Phenomena (Review)

After returning to a more realistic plot for his 1982 hit Tenebre, Dario Argento would once again descend into the realm of the supernatural for his follow-up, a bizarre horror-fantasy called Phenomena, starring a young Jennifer Connelly.  As one of the director’s most unique works, Phenomena combines several classic giallo elements with a distinct supernatural plot involving insects and their supposedly heightened psychic abilities, which are perceived and understood by the protagonist Jennifer who comes to share a special connection to them.  Jennifer is then tasked with the challenge of using this psychic connection with insects in an attempt to track down a serial killer who is murdering young women in the area.  Donald Pleasance makes a welcomed appearance in a supporting role, and has a chimpanzee-butler who is trained to understand English, and ends up stealing several scenes not to mention holding a surprisingly critical role in the film’s climax.  There is also a great twist ending which leads into one of the greatest final acts of Argento’s career, and all of this is accompanied by a lush and atmospheric soundtrack by the legendary band Goblin.

Jennifer in a climactic scene where she summons and army of flies to assist her

My only criticisms come from Jennifer Connelly’s occasionally stiff performance, as well as the fact that a few scenes are inexplicably set to heavy metal music, which is jarring and doesn’t really flow with the atmosphere of the rest of the film.  There is also a random voice-over narration that comes in out of nowhere part way into the film, and disappears just as quickly, with no explanation.  As usual with Argento’s work, the editing can be a bit sloppy at times, however there is so much to enjoy about the film’s ambitions and it’s highly original tone that these things hardly matter.  The occasional lapse in cinematic logic serves only to add to the overall experience, allowing the film to make little sense at times without ever losing its engrossing and imaginative sense of gothic wonder.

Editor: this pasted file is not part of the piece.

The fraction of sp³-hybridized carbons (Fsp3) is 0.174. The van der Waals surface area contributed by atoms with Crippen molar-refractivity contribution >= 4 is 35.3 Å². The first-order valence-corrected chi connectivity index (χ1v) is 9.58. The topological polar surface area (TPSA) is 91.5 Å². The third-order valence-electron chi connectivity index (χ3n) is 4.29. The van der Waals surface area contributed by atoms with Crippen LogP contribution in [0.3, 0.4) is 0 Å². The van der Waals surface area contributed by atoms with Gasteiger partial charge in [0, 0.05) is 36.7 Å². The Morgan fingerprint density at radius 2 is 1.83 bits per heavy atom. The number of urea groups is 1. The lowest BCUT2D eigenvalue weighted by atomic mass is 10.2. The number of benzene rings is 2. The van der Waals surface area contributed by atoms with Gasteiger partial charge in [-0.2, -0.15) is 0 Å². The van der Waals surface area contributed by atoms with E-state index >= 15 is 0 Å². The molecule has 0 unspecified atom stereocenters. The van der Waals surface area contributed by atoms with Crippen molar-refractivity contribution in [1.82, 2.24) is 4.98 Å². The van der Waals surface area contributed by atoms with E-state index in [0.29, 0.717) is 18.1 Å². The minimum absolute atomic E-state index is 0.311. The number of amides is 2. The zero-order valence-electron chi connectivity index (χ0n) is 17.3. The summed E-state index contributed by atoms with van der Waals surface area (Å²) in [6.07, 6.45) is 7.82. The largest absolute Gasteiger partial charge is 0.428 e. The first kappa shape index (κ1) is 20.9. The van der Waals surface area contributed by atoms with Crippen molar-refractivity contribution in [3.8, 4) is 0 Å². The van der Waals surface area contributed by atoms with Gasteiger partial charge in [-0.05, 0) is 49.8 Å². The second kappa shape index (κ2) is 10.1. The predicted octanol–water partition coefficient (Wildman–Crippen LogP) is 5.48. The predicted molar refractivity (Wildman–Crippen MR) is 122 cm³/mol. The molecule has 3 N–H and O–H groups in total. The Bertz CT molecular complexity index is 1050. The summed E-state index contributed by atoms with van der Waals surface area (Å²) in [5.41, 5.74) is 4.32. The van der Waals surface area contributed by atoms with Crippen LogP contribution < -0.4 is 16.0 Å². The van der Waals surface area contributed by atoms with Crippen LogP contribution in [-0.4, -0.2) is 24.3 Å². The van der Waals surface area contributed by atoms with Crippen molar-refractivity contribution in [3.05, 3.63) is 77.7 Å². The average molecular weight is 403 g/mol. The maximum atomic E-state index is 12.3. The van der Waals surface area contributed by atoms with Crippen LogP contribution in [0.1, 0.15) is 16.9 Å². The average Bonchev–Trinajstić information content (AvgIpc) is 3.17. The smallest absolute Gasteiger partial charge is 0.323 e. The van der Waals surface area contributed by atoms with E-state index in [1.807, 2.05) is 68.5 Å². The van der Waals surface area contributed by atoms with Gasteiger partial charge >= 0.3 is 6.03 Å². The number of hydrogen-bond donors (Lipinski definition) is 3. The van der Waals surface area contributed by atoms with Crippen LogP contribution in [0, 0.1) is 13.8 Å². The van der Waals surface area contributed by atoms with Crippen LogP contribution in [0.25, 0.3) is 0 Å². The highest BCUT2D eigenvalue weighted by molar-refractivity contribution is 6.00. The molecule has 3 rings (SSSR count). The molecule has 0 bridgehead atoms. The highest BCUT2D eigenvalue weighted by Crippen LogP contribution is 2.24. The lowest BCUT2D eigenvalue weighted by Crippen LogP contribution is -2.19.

Argento's daughter Fiore is killed in the film's famous opening sequence

There is also one of the director’s most famous kills at the opening of the film, where a young girl (played by his eldest daughter Fiore Argento) is thrust through an enormous pane of glass by an unknown assailant, filmed in extreme slow-motion with some very realistic-looking fake glass.  There are a few other notable kills as well, including the death of the killer (which I won’t give away) that stands as one of the director’s most inspired moments.  In fact, the entire blood-soaked final act is emblematic of Argento in his prime as a horror auteur, demonstrating his ability to continually shock and disturb with memorable sequences that raise this film far above your average supernatural slash-fest, and stick out as shining examples of what the genre is capable of.

Phenomena is just such an original work that I couldn’t help but be won over by its unique flavour.  It is one of the director’s more highly recognized films by modern fans, and shows him near the end of his “golden era” of filmmaking in the ’70s and ’80s.  After all, anyone who can direct a chimpanzee like this deserves some credit. Though not the best film in Argento long and storied career, it is still highly recommended to the avid horror fan, and remains one of the more imaginative and effective horror films to come out of Italy in the ’80s.  And please, as a warning, avoid the heavily-cut American release entitled Creepers which is missing nearly 28 minutes of footage, because you simply will not get the full experience.

R  A  T  I  N  G  :   4 / 5  S t a r s

Phenomena (1985, Italy, Unrated: 110 mins) Directed by: Dario Argento.  Starring: Jennifer Connelly, Donald Pleasance, Daria Nicolodi, Patrick Bauchau, Fiore Argento, and Dalila Di Lazzaro.


~ by Mark D'Amico on August 26, 2011.

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